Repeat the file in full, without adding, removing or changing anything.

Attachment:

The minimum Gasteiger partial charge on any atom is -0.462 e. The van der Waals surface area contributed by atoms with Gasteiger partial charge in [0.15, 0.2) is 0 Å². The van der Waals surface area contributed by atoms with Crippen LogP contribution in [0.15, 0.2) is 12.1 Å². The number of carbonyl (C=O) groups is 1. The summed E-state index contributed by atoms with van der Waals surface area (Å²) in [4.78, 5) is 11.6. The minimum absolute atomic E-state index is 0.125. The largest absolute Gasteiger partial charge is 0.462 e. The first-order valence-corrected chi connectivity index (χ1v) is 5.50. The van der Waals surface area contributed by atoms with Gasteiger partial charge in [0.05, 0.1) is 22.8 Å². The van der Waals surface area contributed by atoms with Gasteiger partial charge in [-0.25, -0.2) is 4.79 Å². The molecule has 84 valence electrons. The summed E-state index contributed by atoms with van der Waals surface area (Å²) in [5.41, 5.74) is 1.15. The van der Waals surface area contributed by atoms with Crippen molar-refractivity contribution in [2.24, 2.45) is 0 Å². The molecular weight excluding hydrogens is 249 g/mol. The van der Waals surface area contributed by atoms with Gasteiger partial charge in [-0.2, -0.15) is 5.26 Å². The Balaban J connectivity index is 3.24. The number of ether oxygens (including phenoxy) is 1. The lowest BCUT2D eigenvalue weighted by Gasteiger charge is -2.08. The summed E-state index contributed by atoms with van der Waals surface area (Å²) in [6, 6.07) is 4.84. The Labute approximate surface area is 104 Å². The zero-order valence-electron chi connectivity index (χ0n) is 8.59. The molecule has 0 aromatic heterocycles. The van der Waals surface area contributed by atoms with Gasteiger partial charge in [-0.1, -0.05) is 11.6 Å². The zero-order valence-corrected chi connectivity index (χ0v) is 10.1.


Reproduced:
The minimum Gasteiger partial charge on any atom is -0.462 e. The van der Waals surface area contributed by atoms with Gasteiger partial charge in [0.15, 0.2) is 0 Å². The van der Waals surface area contributed by atoms with Crippen LogP contribution in [0.15, 0.2) is 12.1 Å². The number of carbonyl (C=O) groups is 1. The summed E-state index contributed by atoms with van der Waals surface area (Å²) in [4.78, 5) is 11.6. The minimum absolute atomic E-state index is 0.125. The largest absolute Gasteiger partial charge is 0.462 e. The first-order valence-corrected chi connectivity index (χ1v) is 5.50. The van der Waals surface area contributed by atoms with Gasteiger partial charge in [0.05, 0.1) is 22.8 Å². The van der Waals surface area contributed by atoms with Gasteiger partial charge in [-0.25, -0.2) is 4.79 Å². The molecule has 84 valence electrons. The summed E-state index contributed by atoms with van der Waals surface area (Å²) in [5.41, 5.74) is 1.15. The van der Waals surface area contributed by atoms with Crippen molar-refractivity contribution in [2.24, 2.45) is 0 Å². The molecular weight excluding hydrogens is 249 g/mol. The van der Waals surface area contributed by atoms with Gasteiger partial charge in [-0.2, -0.15) is 5.26 Å². The Balaban J connectivity index is 3.24. The number of ether oxygens (including phenoxy) is 1. The lowest BCUT2D eigenvalue weighted by Gasteiger charge is -2.08. The summed E-state index contributed by atoms with van der Waals surface area (Å²) in [6, 6.07) is 4.84. The Labute approximate surface area is 104 Å². The zero-order valence-electron chi connectivity index (χ0n) is 8.59. The molecule has 0 aromatic heterocycles. The van der Waals surface area contributed by atoms with Gasteiger partial charge in [-0.1, -0.05) is 11.6 Å². The zero-order valence-corrected chi connectivity index (χ0v) is 10.1.